Just how uncontested becomes clear when you examine the foreign policy evolution of Rand Paul, the man frequently held up as the leader of his party’s isolationist wing. As a Senate candidate in 2009, Paul mused about reducing America’s military bases overseas. In 2011, soon after entering the Senate, he suggested eliminating foreign aid. He has also repeatedly insisted that only Congress, and not the president, can declare war (a position that Barack Obama championed when he was in the Senate as well).

Even these views did not make Paul an isolationist. He has never questioned America’s membership in NATO, for instance, or its security alliance with Japan, the cornerstones of America’s post-World War II global role. But in Paul’s early days on the national political stage, his foreign policy instincts did diverge substantially from the ones that held sway in official Washington.

What has happened since shows just how hegemonic America’s globalist consensus actually is. For starters, Paul’s efforts to dial back American interventionism went nowhere. His Senate bill to end foreign aid to Egypt, Pakistan, and Libya got 10 votes. A later bid to reduce America’s overall aid budget from $30 billion to $5 billion garnered 18 votes. This at a time when, according to Bill Keller, America was in “a deep isolationist mood.”

Moreover, Paul’s own views have become markedly more conventional. After first saying that the U.S. should not “tweak” Russia for its aggression in Ukraine, Paul later called for imposing harsh sanctions on Moscow, reinstalling missile-defense systems in Poland and the Czech Republic, and boycotting the Winter Olympics in Sochi. On ISIS, Paul has followed a similar path. After expressing initial skepticism about the value of air strikes, he now says, “If I had been in President Obama’s shoes, I would have acted more decisively and strongly against ISIS.”

Were Paul really an isolationist, his approach to the Middle East would be straightforward: Extricate America from the region and stop giving its people reasons to hate us. But he has explicitly repudiated that view. “I don’t agree that absent Western occupation, that radical Islam goes quietly into that good night, ” he said in a speech last year. “Radical Islam is no fleeting fad but a relentless force.” Paul has even attacked Obama for “disengaging diplomatically in Iraq and the region.”

(PM Magazine/Dr. Seuss)

(PM Magazine/Dr. Seuss)

Instead, over the last year, Paul has developed an approach patterned on the internationalist thinking that influenced foreign policy elites during the Cold War. In a speech last February, Paul said the United States should contain jihadist Islam the way George Kennan envisioned containing Soviet Communism. For Kennan, containment represented an alternative to both isolationism and war. It required buttressing partners that could halt the expansion of Soviet power without trying to roll it back, since that would risk war. Whether one can usefully transfer the concept of containment to the current “war on terror” is questionable. But in invoking Kennan, Paul was expressing a preference for steady, cautious, long-term American engagement in the Middle East—hardly what you’d expect from an isolationist.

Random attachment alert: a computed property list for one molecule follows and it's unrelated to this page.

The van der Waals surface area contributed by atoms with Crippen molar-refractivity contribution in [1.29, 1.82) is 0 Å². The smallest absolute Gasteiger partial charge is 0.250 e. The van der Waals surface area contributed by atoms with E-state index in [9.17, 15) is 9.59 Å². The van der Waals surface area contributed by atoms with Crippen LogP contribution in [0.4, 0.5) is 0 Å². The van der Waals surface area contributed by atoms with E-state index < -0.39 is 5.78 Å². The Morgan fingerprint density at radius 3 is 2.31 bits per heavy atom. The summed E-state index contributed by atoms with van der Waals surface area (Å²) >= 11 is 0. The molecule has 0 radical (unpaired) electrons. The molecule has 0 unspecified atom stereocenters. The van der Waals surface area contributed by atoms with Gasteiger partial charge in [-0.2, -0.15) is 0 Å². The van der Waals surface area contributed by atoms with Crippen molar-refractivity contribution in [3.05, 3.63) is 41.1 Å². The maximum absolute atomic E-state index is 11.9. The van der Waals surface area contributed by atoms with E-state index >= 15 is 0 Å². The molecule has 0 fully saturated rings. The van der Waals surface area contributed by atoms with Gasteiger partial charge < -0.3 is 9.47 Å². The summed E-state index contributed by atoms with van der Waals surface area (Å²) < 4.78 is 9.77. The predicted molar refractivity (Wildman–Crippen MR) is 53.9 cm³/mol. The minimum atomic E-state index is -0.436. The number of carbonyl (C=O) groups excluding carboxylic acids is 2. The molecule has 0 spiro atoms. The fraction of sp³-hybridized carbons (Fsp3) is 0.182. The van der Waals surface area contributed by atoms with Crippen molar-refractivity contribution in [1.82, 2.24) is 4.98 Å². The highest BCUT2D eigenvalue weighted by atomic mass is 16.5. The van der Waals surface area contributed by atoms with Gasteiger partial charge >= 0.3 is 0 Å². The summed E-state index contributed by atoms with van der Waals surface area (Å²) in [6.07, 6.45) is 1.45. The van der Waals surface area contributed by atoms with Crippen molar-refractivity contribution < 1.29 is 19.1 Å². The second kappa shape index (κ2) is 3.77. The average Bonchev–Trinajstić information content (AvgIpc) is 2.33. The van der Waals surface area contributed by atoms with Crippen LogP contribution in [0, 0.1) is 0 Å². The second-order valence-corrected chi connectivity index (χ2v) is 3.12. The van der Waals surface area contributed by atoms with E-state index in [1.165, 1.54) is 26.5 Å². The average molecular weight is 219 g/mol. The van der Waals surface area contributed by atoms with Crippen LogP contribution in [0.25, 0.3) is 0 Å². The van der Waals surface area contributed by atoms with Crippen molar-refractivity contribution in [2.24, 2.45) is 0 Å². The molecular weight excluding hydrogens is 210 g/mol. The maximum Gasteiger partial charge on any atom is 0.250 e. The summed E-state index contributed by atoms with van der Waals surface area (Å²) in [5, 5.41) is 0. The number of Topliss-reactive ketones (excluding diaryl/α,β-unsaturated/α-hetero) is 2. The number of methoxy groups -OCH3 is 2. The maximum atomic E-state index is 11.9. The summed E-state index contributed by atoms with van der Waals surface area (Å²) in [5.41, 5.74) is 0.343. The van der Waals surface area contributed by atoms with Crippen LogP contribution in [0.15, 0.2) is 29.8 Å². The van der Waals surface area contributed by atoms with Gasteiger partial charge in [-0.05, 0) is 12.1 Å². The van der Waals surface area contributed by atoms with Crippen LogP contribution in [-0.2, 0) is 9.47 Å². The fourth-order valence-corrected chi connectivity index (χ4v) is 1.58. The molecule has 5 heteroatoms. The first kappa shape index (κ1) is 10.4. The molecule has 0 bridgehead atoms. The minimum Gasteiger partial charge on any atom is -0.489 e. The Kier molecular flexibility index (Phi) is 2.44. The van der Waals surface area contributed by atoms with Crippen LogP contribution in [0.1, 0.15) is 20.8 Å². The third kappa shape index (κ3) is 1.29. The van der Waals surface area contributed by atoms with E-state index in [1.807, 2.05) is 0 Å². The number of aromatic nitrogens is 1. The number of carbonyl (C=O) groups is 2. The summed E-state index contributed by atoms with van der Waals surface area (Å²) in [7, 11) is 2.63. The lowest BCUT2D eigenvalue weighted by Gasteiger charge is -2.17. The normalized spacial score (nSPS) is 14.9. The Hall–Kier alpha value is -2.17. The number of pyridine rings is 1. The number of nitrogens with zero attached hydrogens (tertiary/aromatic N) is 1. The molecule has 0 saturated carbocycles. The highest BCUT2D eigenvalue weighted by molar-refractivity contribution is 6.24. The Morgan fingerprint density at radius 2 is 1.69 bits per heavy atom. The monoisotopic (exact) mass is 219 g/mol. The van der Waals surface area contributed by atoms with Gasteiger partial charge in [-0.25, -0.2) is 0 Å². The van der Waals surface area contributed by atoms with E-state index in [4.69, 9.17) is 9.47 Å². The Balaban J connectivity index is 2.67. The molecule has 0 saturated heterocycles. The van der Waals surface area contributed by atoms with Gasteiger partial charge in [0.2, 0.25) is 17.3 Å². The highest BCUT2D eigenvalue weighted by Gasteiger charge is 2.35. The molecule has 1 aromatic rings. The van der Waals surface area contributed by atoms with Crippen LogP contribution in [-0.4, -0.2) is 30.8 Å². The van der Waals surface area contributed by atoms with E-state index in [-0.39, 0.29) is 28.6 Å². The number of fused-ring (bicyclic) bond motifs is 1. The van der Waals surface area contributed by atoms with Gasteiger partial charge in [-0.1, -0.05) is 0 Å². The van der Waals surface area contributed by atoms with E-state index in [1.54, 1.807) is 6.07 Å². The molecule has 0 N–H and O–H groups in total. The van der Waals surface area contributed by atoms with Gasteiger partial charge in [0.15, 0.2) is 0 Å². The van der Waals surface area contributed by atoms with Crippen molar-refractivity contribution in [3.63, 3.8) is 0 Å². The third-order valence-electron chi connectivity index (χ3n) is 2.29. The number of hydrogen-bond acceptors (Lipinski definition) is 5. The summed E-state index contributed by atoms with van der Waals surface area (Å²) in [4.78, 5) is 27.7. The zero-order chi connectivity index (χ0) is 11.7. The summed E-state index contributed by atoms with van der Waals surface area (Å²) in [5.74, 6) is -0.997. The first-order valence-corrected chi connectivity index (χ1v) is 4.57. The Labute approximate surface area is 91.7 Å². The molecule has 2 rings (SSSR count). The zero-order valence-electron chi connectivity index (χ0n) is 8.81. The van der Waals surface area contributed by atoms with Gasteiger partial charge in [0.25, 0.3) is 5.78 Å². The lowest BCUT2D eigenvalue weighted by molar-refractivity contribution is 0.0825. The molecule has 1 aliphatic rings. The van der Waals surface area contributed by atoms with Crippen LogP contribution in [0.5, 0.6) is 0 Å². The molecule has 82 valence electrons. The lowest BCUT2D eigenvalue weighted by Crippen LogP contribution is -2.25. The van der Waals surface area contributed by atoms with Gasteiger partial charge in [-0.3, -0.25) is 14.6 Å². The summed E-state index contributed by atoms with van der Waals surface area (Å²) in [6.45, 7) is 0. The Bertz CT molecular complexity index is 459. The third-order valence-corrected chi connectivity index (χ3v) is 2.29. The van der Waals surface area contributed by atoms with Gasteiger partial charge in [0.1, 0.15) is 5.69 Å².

Besides containment, Paul’s other watchword is “stability.” “What much of the foreign policy elite fails to grasp is that intervention to topple secular dictators has been the prime source of that chaos,” he said last month. “From Hussein to Assad to Qaddafi, we have the same history. Intervention topples the secular dictator. Chaos ensues, and radical jihadists emerge. … Intervention that destabilizes the region is a mistake.”

Against both liberal interventionists and “neoconservatives” who support intervention to produce more democratic, pro-Western regimes, in other words, Paul wants the United States to support the Arab world’s traditional, comparatively secular autocrats, because at least they keep the region under control. His core argument with hawks such as John McCain and Lindsey Graham is not over whether America should withdraw from the Middle East. It’s over whether America should use its influence there to prop up the old order or usher in something new. That’s why Paul now peppers his speeches with quotes from Colin Powell, Robert Gates, and Dick Cheney circa 1991, policymakers who cut their teeth in the more risk-averse but still undoubtedly internationalist Republican Party of Henry Kissinger and George H.W. Bush. As Jason Zengerle recently pointed out in The New Republic, Paul’s foreign policy has become a fairly standard brand of realism, with some anxiety over unchecked presidential power thrown in.

Critics see this as cynical. Paul, as numerous articles have noted, has grown more hawkish as he’s courted the donors he needs to fund his likely presidential campaign. But the fact that Paul is, by necessity, drawing closer to a foreign policy consensus he once challenged is evidence not of that consensus’s weakness, but of its strength.

THAT CONSENSUS WITHIN the political class is not built upon big-dollar donations alone. There are certainly differences between how party elites want the United States to behave around the world and what ordinary citizens desire. But contrary to much media commentary, isolationism is not only largely absent from foreign policy discourse in Washington. It’s also largely absent from foreign policy discourse among the public at large.

Last December, a poll by the Pew Research Center found that, by 52 percent to 38 percent, Americans wanted the U.S. to “mind its own business internationally,” the largest gap in a half-century. The poll sparked a torrent of journalistic anxiety. “American isolationism,” fretted a Washington Post headline, “just hit a 50-year high.”